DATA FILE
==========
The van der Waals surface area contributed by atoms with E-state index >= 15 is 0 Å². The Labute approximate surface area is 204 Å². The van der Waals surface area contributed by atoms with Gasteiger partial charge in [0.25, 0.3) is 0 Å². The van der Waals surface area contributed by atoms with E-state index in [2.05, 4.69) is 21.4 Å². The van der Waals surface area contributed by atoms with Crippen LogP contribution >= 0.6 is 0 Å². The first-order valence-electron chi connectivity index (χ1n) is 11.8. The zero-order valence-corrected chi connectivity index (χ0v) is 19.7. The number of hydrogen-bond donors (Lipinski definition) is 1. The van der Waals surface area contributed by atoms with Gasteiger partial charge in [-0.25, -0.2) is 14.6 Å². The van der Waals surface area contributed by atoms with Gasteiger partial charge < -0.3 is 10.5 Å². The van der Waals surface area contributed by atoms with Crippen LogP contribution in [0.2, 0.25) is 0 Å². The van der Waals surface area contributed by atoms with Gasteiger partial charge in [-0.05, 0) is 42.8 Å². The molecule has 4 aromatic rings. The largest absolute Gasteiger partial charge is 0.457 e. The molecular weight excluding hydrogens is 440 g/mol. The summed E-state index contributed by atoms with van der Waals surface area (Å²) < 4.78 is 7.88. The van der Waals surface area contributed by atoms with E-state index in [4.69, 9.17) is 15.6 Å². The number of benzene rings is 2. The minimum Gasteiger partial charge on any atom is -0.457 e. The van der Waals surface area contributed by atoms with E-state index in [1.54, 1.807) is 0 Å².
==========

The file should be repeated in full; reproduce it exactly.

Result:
The van der Waals surface area contributed by atoms with E-state index >= 15 is 0 Å². The Labute approximate surface area is 204 Å². The van der Waals surface area contributed by atoms with Gasteiger partial charge in [0.25, 0.3) is 0 Å². The van der Waals surface area contributed by atoms with E-state index in [2.05, 4.69) is 21.4 Å². The van der Waals surface area contributed by atoms with Crippen LogP contribution >= 0.6 is 0 Å². The first-order valence-electron chi connectivity index (χ1n) is 11.8. The zero-order valence-corrected chi connectivity index (χ0v) is 19.7. The number of hydrogen-bond donors (Lipinski definition) is 1. The van der Waals surface area contributed by atoms with Gasteiger partial charge in [-0.25, -0.2) is 14.6 Å². The van der Waals surface area contributed by atoms with Gasteiger partial charge < -0.3 is 10.5 Å². The van der Waals surface area contributed by atoms with Crippen LogP contribution in [0.2, 0.25) is 0 Å². The van der Waals surface area contributed by atoms with Gasteiger partial charge in [-0.05, 0) is 42.8 Å². The molecule has 4 aromatic rings. The largest absolute Gasteiger partial charge is 0.457 e. The molecular weight excluding hydrogens is 440 g/mol. The summed E-state index contributed by atoms with van der Waals surface area (Å²) < 4.78 is 7.88. The van der Waals surface area contributed by atoms with E-state index in [4.69, 9.17) is 15.6 Å². The number of benzene rings is 2. The minimum Gasteiger partial charge on any atom is -0.457 e. The van der Waals surface area contributed by atoms with E-state index in [1.54, 1.807) is 0 Å².